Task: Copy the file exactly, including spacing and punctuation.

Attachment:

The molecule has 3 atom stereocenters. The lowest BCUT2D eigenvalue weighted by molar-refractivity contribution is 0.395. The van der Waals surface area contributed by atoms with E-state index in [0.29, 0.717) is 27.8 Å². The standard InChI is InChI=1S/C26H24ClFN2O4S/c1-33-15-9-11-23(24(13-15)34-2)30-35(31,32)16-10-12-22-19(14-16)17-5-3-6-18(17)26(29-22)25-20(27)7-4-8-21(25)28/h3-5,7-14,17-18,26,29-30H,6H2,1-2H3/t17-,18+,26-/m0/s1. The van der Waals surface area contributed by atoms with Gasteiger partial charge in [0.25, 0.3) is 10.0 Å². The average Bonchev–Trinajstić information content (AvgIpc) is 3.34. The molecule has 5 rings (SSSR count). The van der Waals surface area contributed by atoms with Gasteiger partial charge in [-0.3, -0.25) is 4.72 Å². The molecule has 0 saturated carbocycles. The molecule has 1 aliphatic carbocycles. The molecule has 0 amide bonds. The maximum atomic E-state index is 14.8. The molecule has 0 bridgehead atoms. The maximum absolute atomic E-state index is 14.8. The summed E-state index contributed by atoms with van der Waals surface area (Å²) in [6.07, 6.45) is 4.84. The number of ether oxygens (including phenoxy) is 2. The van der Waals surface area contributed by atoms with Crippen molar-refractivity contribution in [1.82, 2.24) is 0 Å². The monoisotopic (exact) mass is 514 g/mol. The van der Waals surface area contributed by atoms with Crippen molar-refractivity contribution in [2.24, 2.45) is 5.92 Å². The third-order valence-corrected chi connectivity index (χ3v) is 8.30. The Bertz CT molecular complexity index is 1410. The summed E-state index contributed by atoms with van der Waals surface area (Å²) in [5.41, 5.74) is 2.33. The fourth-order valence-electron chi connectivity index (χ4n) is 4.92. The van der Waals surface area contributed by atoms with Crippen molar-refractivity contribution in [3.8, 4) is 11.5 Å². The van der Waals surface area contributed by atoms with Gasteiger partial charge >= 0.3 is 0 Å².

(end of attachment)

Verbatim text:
The molecule has 3 atom stereocenters. The lowest BCUT2D eigenvalue weighted by molar-refractivity contribution is 0.395. The van der Waals surface area contributed by atoms with E-state index in [0.29, 0.717) is 27.8 Å². The standard InChI is InChI=1S/C26H24ClFN2O4S/c1-33-15-9-11-23(24(13-15)34-2)30-35(31,32)16-10-12-22-19(14-16)17-5-3-6-18(17)26(29-22)25-20(27)7-4-8-21(25)28/h3-5,7-14,17-18,26,29-30H,6H2,1-2H3/t17-,18+,26-/m0/s1. The van der Waals surface area contributed by atoms with Gasteiger partial charge in [0.25, 0.3) is 10.0 Å². The average Bonchev–Trinajstić information content (AvgIpc) is 3.34. The molecule has 5 rings (SSSR count). The van der Waals surface area contributed by atoms with Gasteiger partial charge in [-0.3, -0.25) is 4.72 Å². The molecule has 0 saturated carbocycles. The molecule has 1 aliphatic carbocycles. The molecule has 0 amide bonds. The maximum atomic E-state index is 14.8. The molecule has 0 bridgehead atoms. The maximum absolute atomic E-state index is 14.8. The summed E-state index contributed by atoms with van der Waals surface area (Å²) in [6.07, 6.45) is 4.84. The number of ether oxygens (including phenoxy) is 2. The van der Waals surface area contributed by atoms with Crippen molar-refractivity contribution in [1.82, 2.24) is 0 Å². The monoisotopic (exact) mass is 514 g/mol. The van der Waals surface area contributed by atoms with Crippen molar-refractivity contribution in [2.24, 2.45) is 5.92 Å². The third-order valence-corrected chi connectivity index (χ3v) is 8.30. The Bertz CT molecular complexity index is 1410. The summed E-state index contributed by atoms with van der Waals surface area (Å²) in [5.41, 5.74) is 2.33. The fourth-order valence-electron chi connectivity index (χ4n) is 4.92. The van der Waals surface area contributed by atoms with Crippen molar-refractivity contribution in [3.8, 4) is 11.5 Å². The van der Waals surface area contributed by atoms with Gasteiger partial charge >= 0.3 is 0 Å².